*Reinhold A. Bertlmann*

- Published in print:
- 2000
- Published Online:
- February 2010
- ISBN:
- 9780198507628
- eISBN:
- 9780191706400
- Item type:
- chapter

- Publisher:
- Oxford University Press
- DOI:
- 10.1093/acprof:oso/9780198507628.003.0012
- Subject:
- Physics, Theoretical, Computational, and Statistical Physics

This chapter focuses on gravitation. It first reviews some basic concepts of the Riemannian geometry and establishes notation. It then discusses the gravitational action, specifically the fermionic ...
More

This chapter focuses on gravitation. It first reviews some basic concepts of the Riemannian geometry and establishes notation. It then discusses the gravitational action, specifically the fermionic action. It introduces Einstein-, Lorentz-, and Weyl anomalies by violating the corresponding Einstein-, Lorentz-, and Weyl symmetries, and establishes consistency conditions. The equivalence of the Einstein- and Lorentz anomaly is demonstrated, and the covariant anomaly is discussed. Finally, the chapter treats gravitation on a BRS level, deriving the SZ chain of descent equations. Index theorems are use to carry out explicit anomaly examples.Less

This chapter focuses on gravitation. It first reviews some basic concepts of the Riemannian geometry and establishes notation. It then discusses the gravitational action, specifically the fermionic action. It introduces Einstein-, Lorentz-, and Weyl anomalies by violating the corresponding Einstein-, Lorentz-, and Weyl symmetries, and establishes consistency conditions. The equivalence of the Einstein- and Lorentz anomaly is demonstrated, and the covariant anomaly is discussed. Finally, the chapter treats gravitation on a BRS level, deriving the SZ chain of descent equations. Index theorems are use to carry out explicit anomaly examples.

*Kazuo Fujikawa and Hiroshi Suzuki*

- Published in print:
- 2004
- Published Online:
- September 2007
- ISBN:
- 9780198529132
- eISBN:
- 9780191712821
- Item type:
- chapter

- Publisher:
- Oxford University Press
- DOI:
- 10.1093/acprof:oso/9780198529132.003.0008
- Subject:
- Physics, Theoretical, Computational, and Statistical Physics

This chapter discusses the quantum anomalies in two-dimensional field theory. Two-dimensional field theory is important in connection with conformal field theory and its applications to string theory ...
More

This chapter discusses the quantum anomalies in two-dimensional field theory. Two-dimensional field theory is important in connection with conformal field theory and its applications to string theory and condensed matter theory. The description of fermionic theory in terms of bosonic theory, namely, the bosonization in the path integral formulation is formulated, and an issue related to a local counter-term is clarified. It is explained in this chapter that the central extensions in Kac-Moody and Virasoro algebras are the algebraic representations of chiral and general coordinate anomalies, respectively. The connection of the identities, written in terms of the operator product expansion in conformal field theory with the identities in conventional field theory, is also explained. Finally, the calculational method of Weyl anomalies in string theory and its implications are discussed. The ghost number anomaly in the first quantization of string theory is related to the Riemann-Roch theorem.Less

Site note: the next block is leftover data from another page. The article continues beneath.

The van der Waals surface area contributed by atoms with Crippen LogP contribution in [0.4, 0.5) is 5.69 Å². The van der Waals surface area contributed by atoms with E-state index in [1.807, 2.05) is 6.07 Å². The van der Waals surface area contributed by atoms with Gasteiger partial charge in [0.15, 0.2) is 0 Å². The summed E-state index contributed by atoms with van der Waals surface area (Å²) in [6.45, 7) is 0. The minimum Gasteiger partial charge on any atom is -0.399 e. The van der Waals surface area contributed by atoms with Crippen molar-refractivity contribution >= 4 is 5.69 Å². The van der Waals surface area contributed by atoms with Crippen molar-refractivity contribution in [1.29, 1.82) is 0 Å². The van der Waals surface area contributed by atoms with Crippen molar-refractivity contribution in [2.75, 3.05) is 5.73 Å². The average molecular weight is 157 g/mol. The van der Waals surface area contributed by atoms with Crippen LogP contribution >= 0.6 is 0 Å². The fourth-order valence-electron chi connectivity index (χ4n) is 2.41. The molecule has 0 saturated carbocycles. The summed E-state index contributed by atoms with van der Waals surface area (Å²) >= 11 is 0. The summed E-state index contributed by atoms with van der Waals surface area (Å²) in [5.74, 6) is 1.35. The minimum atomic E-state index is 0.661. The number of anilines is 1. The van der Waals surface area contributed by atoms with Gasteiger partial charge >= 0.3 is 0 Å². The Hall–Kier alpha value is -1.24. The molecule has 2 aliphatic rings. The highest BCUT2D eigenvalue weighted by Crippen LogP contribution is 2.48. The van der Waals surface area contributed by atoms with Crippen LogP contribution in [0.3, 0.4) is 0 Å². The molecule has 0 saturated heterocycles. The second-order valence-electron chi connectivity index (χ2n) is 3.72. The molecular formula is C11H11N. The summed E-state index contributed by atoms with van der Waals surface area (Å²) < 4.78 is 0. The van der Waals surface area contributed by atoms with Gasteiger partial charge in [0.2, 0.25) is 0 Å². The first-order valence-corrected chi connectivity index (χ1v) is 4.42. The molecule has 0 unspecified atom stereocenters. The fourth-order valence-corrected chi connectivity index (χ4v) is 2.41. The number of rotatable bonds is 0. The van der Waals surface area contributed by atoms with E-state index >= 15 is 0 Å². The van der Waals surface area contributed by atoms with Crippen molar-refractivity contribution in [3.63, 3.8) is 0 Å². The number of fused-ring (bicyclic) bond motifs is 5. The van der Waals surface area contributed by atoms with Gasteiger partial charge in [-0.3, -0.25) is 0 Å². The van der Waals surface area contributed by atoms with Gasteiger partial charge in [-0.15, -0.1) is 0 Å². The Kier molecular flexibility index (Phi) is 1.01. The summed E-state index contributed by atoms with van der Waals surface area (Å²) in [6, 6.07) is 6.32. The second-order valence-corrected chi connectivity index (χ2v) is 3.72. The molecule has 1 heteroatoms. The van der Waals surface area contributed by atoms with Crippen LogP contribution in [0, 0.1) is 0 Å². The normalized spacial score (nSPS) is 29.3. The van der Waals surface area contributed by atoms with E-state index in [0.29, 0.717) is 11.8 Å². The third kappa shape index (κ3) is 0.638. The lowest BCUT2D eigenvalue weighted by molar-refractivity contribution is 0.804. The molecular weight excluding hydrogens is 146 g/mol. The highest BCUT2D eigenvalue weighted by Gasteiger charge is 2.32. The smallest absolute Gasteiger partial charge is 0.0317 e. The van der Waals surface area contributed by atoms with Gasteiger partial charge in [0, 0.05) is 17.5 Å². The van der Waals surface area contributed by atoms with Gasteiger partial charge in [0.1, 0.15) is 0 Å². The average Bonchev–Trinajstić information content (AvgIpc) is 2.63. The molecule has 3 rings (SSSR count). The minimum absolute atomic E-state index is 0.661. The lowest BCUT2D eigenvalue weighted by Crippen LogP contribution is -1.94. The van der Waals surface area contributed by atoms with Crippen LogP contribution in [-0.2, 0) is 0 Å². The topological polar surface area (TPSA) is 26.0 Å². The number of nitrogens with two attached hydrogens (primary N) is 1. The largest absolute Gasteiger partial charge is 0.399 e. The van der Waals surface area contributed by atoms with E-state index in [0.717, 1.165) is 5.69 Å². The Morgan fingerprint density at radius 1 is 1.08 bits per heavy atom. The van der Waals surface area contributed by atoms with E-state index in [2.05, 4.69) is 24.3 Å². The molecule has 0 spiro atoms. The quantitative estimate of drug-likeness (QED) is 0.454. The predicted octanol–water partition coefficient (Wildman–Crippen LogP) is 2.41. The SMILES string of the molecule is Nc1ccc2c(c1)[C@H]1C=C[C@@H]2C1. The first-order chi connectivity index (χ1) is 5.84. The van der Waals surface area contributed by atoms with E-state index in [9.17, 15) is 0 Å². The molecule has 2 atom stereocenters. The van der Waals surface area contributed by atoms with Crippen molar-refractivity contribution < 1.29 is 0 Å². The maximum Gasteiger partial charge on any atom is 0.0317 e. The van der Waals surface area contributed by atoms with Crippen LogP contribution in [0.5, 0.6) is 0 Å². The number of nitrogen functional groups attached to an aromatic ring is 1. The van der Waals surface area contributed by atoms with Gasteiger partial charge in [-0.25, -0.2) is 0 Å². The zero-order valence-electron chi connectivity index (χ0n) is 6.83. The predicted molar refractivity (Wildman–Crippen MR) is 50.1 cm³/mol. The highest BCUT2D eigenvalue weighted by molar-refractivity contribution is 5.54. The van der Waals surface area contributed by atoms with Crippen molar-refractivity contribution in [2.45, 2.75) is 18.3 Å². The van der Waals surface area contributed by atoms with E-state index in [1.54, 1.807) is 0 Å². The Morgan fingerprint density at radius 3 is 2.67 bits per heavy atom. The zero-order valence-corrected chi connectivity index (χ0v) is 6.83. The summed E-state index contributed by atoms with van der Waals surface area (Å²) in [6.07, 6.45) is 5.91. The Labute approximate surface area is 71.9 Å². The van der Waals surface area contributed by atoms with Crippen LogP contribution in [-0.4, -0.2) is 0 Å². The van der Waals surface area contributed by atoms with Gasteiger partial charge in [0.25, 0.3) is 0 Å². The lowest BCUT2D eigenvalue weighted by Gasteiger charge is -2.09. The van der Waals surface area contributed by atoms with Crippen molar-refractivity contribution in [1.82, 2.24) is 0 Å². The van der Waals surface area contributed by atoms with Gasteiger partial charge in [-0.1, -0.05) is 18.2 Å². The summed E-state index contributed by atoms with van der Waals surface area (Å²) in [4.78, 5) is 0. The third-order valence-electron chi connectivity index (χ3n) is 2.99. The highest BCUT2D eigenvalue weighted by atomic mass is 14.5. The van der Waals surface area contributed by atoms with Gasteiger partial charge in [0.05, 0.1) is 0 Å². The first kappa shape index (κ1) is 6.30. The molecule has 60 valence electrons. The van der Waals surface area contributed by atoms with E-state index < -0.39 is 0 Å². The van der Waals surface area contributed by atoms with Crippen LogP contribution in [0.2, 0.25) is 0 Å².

This chapter discusses the quantum anomalies in two-dimensional field theory. Two-dimensional field theory is important in connection with conformal field theory and its applications to string theory and condensed matter theory. The description of fermionic theory in terms of bosonic theory, namely, the bosonization in the path integral formulation is formulated, and an issue related to a local counter-term is clarified. It is explained in this chapter that the central extensions in Kac-Moody and Virasoro algebras are the algebraic representations of chiral and general coordinate anomalies, respectively. The connection of the identities, written in terms of the operator product expansion in conformal field theory with the identities in conventional field theory, is also explained. Finally, the calculational method of Weyl anomalies in string theory and its implications are discussed. The ghost number anomaly in the first quantization of string theory is related to the Riemann-Roch theorem.